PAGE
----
As a teacher in a small, rural school in Indiana, the Teachers Collaborating Across Borders is invaluable. Many of my students and their families seldom travel outside the county and have little opportunity to meet someone who may experience life differently,” shared Jane Phillips, a middle school teacher in Nashville, Indiana. The TCAB program has allowed my students to meet, albeit virtually, peers from around the world, and I see their eyes, minds, and hearts opening right before me.


Through virtual interactions among peers around the world, the TCAB program is helping participants understand different cultures, engage in shared conversations about topics of mutual interest, and globalize their classrooms to support their students in becoming more knowledgeable about the world. A call for fall 2021 participants is currently open, with an application deadline of April 30, 2021.


Teachers Collaborating Across Borders is a collaboration between the Duke-UNC Consortium for Middle East Studies and the Center for Middle East Studies at the University of Arizona, with support from a Title VI National Resource Centers grant from the U.S. Department of Education.  

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Recruiting Tomorrow’s Global Leaders From Today’s Veterans

CIBERVets Event

University of Colorado Denver (CU Denver) Center for International Business Education and Research (CIBER), in collaboration with CU Denver's Veteran and Military Student Services Office, and Colorado State University, hosted a nation-wide program in January 2021 focused on supporting student veterans and military members as they consider civilian and international business employment after completing their military service and educational degrees. The “Recruiting Tomorrow’s Global Leaders from Today’s Veterans” event brought together over 110 participating veterans and military students representing nine military branches, 28 universities and colleges in14 states, including nine minority serving institutions and six community colleges. These students were joined by business leaders and recruiters from eleven multinational companies and organizations (Arrow Electronics, Ball Corporation, FirstBank, Gartner, Microsoft, Prudential, Seagate, Sierra Nevada Corporation, The Washington Center, U.S. Forest Service, and World Trade Center Denver) who spoke with small groups of students about pathways into their company or industry.


CU Denver CIBER is the recipient of a fiscal year 2018–21 Title VI Centers for International Business Education grant. One of the center's key priorities is to broaden and extend the reach of its signature CIBERVets program to other universities and colleges in Colorado and the United States. Two of the company representatives who participated in the January event are both notable alumni of CU Denver’s international business degree programs and student veterans, and were active CIBERVets members while pursuing their degrees — Manuel Aguilar, international trade compliance analyst at Sierra Nevada Corporation, and Austin Carpenter, project manager at Arrow Electronics.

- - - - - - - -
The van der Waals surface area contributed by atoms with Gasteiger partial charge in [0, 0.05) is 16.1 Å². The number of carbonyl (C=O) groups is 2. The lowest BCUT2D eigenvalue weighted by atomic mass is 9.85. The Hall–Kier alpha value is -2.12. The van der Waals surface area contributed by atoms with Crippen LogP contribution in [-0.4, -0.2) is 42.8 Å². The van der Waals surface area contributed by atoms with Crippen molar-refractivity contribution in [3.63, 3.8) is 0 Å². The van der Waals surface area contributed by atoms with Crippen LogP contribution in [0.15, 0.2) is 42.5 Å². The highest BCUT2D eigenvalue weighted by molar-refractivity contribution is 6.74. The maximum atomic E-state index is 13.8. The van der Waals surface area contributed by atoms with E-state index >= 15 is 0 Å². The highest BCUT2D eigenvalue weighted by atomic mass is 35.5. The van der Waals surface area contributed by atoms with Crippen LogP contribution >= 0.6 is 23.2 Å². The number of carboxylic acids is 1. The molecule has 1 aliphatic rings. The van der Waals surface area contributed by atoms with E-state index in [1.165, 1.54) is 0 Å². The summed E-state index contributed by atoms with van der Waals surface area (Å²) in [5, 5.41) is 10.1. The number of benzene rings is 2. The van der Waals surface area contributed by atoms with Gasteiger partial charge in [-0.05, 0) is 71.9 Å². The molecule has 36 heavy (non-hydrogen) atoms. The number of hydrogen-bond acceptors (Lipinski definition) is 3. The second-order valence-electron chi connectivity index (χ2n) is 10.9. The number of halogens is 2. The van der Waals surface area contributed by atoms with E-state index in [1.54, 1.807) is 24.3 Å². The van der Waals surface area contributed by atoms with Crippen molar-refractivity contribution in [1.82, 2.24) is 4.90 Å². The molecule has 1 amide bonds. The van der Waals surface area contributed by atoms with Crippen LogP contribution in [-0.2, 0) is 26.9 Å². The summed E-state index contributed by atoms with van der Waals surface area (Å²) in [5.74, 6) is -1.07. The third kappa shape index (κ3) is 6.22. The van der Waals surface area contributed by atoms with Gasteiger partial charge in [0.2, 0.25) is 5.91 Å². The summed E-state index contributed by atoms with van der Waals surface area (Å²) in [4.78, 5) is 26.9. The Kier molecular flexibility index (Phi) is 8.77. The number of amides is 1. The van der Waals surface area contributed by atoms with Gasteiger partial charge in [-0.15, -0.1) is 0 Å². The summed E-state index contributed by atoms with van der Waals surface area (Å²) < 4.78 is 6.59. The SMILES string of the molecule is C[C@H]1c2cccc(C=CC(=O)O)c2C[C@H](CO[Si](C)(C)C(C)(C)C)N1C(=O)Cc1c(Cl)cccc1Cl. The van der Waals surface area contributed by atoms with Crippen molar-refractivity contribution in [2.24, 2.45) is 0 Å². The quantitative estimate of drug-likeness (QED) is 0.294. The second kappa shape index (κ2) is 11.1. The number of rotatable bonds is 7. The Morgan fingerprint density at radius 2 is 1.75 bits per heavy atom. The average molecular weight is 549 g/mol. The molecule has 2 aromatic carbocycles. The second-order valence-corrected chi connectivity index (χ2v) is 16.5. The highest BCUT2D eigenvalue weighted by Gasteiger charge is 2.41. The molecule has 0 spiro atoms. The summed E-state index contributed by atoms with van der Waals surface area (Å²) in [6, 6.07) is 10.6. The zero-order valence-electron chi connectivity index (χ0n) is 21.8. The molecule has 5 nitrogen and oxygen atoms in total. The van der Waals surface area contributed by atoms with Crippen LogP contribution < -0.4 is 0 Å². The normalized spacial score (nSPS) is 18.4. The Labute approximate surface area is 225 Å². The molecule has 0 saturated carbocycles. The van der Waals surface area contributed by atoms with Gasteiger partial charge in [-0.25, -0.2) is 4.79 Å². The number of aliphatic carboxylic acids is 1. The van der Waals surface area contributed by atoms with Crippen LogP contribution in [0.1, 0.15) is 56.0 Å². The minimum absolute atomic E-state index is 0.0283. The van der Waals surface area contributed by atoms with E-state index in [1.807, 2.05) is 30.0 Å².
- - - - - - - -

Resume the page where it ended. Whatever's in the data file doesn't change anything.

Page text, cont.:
As the CIBERVets program expands, CU Denver CIBER will be extending its partnership with other universities to engage as many student veterans and military members as possible. If you are interested in participating in this initiative or in future events, please reach out to CIBERVets@ucdenver.edu.

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Fulbright-Hays Group Projects Abroad Participant Receives 2020 John F. Richards Prize in South Asian History

Chhabria Book Cover

Sheetal Chhabria received funding through the Fulbright-Hays Group Projects Abroad program to study Hindi language in 2004 to 2005. Chhabria went on to become an associate professor of history with a specialization in South Asian history at Connecticut College, and recently received the 2020 John F. Richards Prize for her book, Making the Modern Slum: The Power of Capital in Colonial Bombay.


The award, which recognizes the year’s most distinguished scholarship relating to South Asian history published in the English language, is offered by the American Historical Society.


“Lots of academic work is painfully under-recognized, but I put my heart and soul into the book's research and writing and am hopeful the prize brings visibility to the issues it raises,” Chhabria said. 


Chhabria, who specializes in issues surrounding colonialization, poverty, and inequality, allows readers to explore the human story behind the British colonization of India in the 19th and 20th centuries, and gives voice to the hundreds of thousands of forgotten laborers and migrants who made Bombay the commercial capital of the British Raj by making commodities and powering commerce. 


“My aim was to show how the well-being of the city–rather than of its people–became the goal of the government, positioning famished migrants and the laboring poor as threats to be contained or excluded,” Chhabra explained. “Today, that exclusionary logic continues to guide much postcolonial and neocolonial development on the Indian subcontinent and elsewhere.”

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European Union Day Features Swedish Ambassador, Hip-hop Artist, Greek Tragedy

EU Day Online at the University of Illinois

An annual University of Illinois event focused on the European Union (EU), delivered online at the end of February this year, included Sweden's ambassador to the U.S. speaking on gender equality, a Swedish hip-hop artist addressing racial concerns, and a U.K.-based theater troupe performing an ancient Greek play focused on refugees. EU Day is an annual event held to provide an opportunity for participants to learn about the EU, its relationship with the U.S. and its role in promoting international relations. The event is sponsored by the European Union Center, recipient of a fiscal year 2018–2021 grant under the Title VI National Resource Centers program.


Karin Olofsdotter, Sweden’s ambassador to the United States, delivered the keynote address, “Rights, Representation, and Resources: Gender Equality in Sweden and the EU,” during which the ambassador discussed her country’s approach to gender equality; how generous childcare and gender-neutral parental leave have economically benefitted the Nordic countries; and why women’s equal access to rights, resources and representation should be important foreign policy concerns.